The role of skin complexion on African American emerging adults
Bey, Alissa N.
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Past literature exploring the role of skin complexion within the African American community has produced conflicting results (Maxwell, Brevard, Abrams, Belgrave; 2015). The current study uses a mixed-method approach to expand on this literature by exploring the experiences of African American emerging adults and their perceptions on how skin complexion has shaped their lives. Data will be collected using a brief survey to gather information about the participants’ well-being and information regarding their own skin complexion. Focus groups will be conducted to further explore participants’ life experiences regarding skin complexion and how they believe it has shaped their experiences in emerging adulthood. A T-test will be run to assess the relationship between self-rated skin complexion, satisfaction with skin complexion and well-being measures. The information relayed by the participants during the focus group will be transcribed and coded to reveal any common themes surrounding their experiences with skin complexion. We hypothesize that common themes of lower well-being, dissatisfaction with skin complexion, and negative experiences based on skin complexion in emerging adulthood will be arise more often from individuals who self-rate their skin complexion at the very light or very dark end of the spectrum, more so than individuals that self-rate their skin complexion as medium. Future research and implications will be discussed.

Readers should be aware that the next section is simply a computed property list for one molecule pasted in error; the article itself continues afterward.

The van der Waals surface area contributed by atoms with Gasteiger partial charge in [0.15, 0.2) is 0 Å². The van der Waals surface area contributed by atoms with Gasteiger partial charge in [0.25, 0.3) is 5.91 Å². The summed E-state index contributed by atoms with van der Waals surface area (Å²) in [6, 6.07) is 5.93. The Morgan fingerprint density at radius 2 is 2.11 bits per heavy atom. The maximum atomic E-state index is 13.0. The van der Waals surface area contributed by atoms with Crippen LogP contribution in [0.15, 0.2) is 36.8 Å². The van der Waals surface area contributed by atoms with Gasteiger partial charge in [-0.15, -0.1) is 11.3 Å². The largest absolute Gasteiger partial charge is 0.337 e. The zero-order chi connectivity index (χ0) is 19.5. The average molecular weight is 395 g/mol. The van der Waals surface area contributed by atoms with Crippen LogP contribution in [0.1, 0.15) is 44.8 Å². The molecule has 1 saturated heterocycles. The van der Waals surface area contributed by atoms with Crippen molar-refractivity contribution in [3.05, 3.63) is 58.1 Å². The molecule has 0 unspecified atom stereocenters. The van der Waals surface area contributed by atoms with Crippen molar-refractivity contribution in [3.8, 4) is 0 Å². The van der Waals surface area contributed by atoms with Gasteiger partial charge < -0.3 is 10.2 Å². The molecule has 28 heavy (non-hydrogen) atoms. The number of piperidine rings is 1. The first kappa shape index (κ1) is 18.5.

Second place winner of oral presentations at the 16th Annual Undergraduate Research and Creative Activity Forum (URCAF) held at the Hughes Metropolitan Complex, Wichita State University, April 5, 2016.